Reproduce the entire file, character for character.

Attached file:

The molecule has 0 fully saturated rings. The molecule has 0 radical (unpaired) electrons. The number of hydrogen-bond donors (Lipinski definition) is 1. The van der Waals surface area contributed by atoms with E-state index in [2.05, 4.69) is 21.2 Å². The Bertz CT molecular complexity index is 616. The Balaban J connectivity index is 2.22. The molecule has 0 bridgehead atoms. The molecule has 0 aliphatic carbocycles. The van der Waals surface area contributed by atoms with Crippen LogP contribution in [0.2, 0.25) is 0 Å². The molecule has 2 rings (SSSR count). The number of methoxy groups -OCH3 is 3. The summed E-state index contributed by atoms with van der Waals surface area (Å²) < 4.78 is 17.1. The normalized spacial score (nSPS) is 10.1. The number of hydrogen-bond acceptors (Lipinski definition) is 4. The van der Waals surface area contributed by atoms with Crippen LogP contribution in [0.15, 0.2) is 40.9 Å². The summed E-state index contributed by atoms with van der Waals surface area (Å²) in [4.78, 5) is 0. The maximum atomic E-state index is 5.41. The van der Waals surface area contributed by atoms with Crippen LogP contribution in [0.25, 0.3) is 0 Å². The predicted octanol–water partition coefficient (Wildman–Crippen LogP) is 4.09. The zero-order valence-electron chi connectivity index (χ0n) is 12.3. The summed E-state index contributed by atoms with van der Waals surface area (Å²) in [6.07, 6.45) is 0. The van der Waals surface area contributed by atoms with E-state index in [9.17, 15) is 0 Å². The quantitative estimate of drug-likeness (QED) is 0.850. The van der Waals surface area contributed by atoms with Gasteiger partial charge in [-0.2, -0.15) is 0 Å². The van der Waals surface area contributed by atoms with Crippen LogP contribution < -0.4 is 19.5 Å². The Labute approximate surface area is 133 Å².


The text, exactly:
The molecule has 0 fully saturated rings. The molecule has 0 radical (unpaired) electrons. The number of hydrogen-bond donors (Lipinski definition) is 1. The van der Waals surface area contributed by atoms with E-state index in [2.05, 4.69) is 21.2 Å². The Bertz CT molecular complexity index is 616. The Balaban J connectivity index is 2.22. The molecule has 0 bridgehead atoms. The molecule has 0 aliphatic carbocycles. The van der Waals surface area contributed by atoms with Crippen LogP contribution in [0.2, 0.25) is 0 Å². The molecule has 2 rings (SSSR count). The number of methoxy groups -OCH3 is 3. The summed E-state index contributed by atoms with van der Waals surface area (Å²) < 4.78 is 17.1. The normalized spacial score (nSPS) is 10.1. The number of hydrogen-bond acceptors (Lipinski definition) is 4. The van der Waals surface area contributed by atoms with Crippen LogP contribution in [0.15, 0.2) is 40.9 Å². The summed E-state index contributed by atoms with van der Waals surface area (Å²) in [4.78, 5) is 0. The maximum atomic E-state index is 5.41. The van der Waals surface area contributed by atoms with Crippen LogP contribution in [0.25, 0.3) is 0 Å². The predicted octanol–water partition coefficient (Wildman–Crippen LogP) is 4.09. The zero-order valence-electron chi connectivity index (χ0n) is 12.3. The summed E-state index contributed by atoms with van der Waals surface area (Å²) in [6.07, 6.45) is 0. The van der Waals surface area contributed by atoms with E-state index in [9.17, 15) is 0 Å². The quantitative estimate of drug-likeness (QED) is 0.850. The van der Waals surface area contributed by atoms with Gasteiger partial charge in [-0.2, -0.15) is 0 Å². The van der Waals surface area contributed by atoms with Crippen LogP contribution < -0.4 is 19.5 Å². The Labute approximate surface area is 133 Å².